Back when I worked at The Tennessean with Peter Cooper (who hosts this week’s show by the way), I learned that he and I had diverging views on the whole jam band thing. Once he asked me about Phish: “does the good lyric fairy ever visit them?” As if I was prepared to or would ever argue that “Fluffhead” is in the same literary category as “Sunday Morning Coming Down.” Well no, it’s not and I wouldn’t. We just generally and temperamentally tap in to different aspects of music. He’s a song guy (as proven by the many excellent examples he’s written) and I’m a sound guy, wired for rhythm, dynamics, counterpoint, dissonance and other musical delights well before I think about the cerebral magic of a great story or message. Americana in general is more song-oriented and ambivalent about the free flowing, dance happy jam band ethos. I see them as utterly complimentary and self-reinforcing, as this week’s Roots will demonstrate.
Jeff Austin, mandolinist and band leader, was a founding member and veteran of arguably the most popular jam-based bluegrass ensemble of all time, the Yonder Mountain String Band. He’s stretched a song past the seven-minute mark more than a few times. Meanwhile Jake LaBotz is a quintessential song crafter, with tightly wound verses wrapped in country-rockabilly vestments. The Natchez Tracers makes “cosmic country funk” so you know they’re coming from planet jam. And Roadkill Ghost Choir touch our proceedings with another flavor entirely from an indie folk rock point of view.
Jeff Austin parted ways with the highly successful Yonder Mountain in 2013 to (no, really) spend more time with his young family and pursue solo directions. And he’s found plenty to keep him busy. His Jeff Austin Band has toured steadily, frequently teaming up with the Travelin’ McCourys, with whom they have a brotherly affinity. With his 2015 album The Simple Truth, Austin affirms his own personal balance between the song and the jam. He wrote nearly all the album, and the originals range from conventional Sam Bush sounding power folk to space-reaching progressive. The now familiar “Fiddling Around” keeps the bluegrass feel front and center. I was thrilled to hear the album close with a patient, gorgeous take on Sarah Siskind’s “Falling Stars,” with what is I’m pretty sure is Sarah’s own voice singing harmony. At this stage of the game, the great Danny Barnes was the banjo player in the JAB, lending virtuosity and whimsy to the proceedings. That gives you a sense of who loves to make music with Jeff and of how many folks love to listen to the results.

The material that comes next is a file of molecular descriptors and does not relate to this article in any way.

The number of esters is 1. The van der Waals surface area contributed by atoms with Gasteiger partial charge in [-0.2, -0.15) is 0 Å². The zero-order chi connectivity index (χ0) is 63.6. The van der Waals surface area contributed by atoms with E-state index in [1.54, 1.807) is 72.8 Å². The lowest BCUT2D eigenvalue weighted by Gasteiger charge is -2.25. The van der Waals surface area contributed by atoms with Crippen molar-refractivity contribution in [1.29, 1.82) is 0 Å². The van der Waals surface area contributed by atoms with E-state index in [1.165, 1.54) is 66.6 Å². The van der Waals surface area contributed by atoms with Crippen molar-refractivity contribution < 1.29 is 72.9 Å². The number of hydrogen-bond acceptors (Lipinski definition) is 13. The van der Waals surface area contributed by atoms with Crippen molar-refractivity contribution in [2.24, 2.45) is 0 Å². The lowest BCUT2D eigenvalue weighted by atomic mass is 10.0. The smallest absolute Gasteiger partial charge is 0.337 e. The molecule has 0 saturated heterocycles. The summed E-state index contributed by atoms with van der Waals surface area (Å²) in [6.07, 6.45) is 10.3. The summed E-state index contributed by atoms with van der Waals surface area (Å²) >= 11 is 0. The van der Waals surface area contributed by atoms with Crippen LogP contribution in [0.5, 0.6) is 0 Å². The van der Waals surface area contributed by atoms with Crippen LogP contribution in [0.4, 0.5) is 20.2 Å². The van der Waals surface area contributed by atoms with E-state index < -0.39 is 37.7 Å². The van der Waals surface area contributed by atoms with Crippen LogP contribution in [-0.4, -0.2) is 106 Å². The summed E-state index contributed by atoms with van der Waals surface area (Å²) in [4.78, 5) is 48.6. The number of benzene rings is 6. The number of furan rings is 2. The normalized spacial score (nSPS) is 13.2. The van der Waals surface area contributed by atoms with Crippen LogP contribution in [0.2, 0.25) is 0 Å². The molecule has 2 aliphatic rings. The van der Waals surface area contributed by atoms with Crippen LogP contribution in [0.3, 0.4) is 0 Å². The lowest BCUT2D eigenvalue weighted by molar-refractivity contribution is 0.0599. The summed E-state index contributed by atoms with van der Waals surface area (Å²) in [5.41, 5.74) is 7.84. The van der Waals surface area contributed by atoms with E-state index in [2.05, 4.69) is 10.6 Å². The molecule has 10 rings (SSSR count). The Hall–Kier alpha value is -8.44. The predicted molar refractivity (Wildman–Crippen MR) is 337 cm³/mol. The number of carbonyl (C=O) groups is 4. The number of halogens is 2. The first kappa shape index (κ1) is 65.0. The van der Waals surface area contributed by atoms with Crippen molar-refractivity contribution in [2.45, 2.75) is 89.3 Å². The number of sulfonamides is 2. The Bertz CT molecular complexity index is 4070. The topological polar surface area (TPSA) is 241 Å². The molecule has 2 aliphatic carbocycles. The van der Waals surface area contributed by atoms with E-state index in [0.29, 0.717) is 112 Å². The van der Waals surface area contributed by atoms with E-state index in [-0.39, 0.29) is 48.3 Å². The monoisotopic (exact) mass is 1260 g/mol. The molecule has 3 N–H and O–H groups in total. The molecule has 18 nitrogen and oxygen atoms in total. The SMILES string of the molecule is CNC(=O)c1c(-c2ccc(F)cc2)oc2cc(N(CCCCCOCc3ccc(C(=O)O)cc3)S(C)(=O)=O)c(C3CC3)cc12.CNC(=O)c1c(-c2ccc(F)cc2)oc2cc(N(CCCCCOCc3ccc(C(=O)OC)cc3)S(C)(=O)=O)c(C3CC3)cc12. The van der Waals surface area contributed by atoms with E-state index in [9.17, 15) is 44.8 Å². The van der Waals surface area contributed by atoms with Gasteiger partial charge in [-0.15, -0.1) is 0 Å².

Jake La Botz could apply for the job of Most Interesting Man In The World. The Chicago native dropped out of high school and set himself up in the academy of the blues, studying the music at the feet of pre-War bluesman and Robert Johnson pal David “Honeyboy” Edwards. Then he got himself clean from the addictions he accumulated hanging out with pre-War blues artists. Then he toured tattoo parlors across the US and landed gigs acting in cool indie movies like “Ghost World.” Thus his celebratory blurb from actor/director Steve Buscemi who calls Jake “a true American classic, a gift, and a musical resource.” Jake’s released seven albums, culminating in the very new and simply outstanding Sunnyside, an album that simply baffles me with its mix of tried-and-true forms and fresh ideas. Think about a cerebral and even more worldly J.D. McPherson and you begin to get it. I can’t get enough of the surreal “Inflatable Duck” which I think would have made 1969 Bob Dylan offer a salute.
Roadkill Ghost Choir has been a nice revelation to me this week. I missed them on their big breakout year of 2014 when they played David Letterman’s show and did Bonnaroo and other big festivals. The Florida based quintet is earthy and spectral, happy to tap your toes with a touch of banjo or rock out with distorted majesty. With their strong sense of melody, they remind me a bit of The Shins or Apache Relay. This description from Relix magazine’s Justin Jacobs rings true to what I’m hearing: “the sweet spot between Mumford & Sons’ power-folk and My Morning Jacket’s passionate post-Southern rock.” The most recent album I can find from these guys is 2014’s In Tongues, and it’s a great discovery – a snappy, inventive pop rock album with smart use of steel guitar. I’m excited to find out what they have in the planning stages.
And from local environs we’ll hear from The Natchez Tracers, which I must say is a great name for a band. It evokes our city’s ancient trail to Southern Mississippi, plied by buffalo, Native Americans, settlers and now drivers on one of America’s prettiest parkways. That gives a band the freedom to go full roots, Delta blues, Muscle Shoals or Nashville twang, and it sounds from my quick investigations that this quartet goes there and there and there.
So come on you, you dancing hippies. You’ll hear some great songs. Come on Bluebird crowd; we let you get up and dance.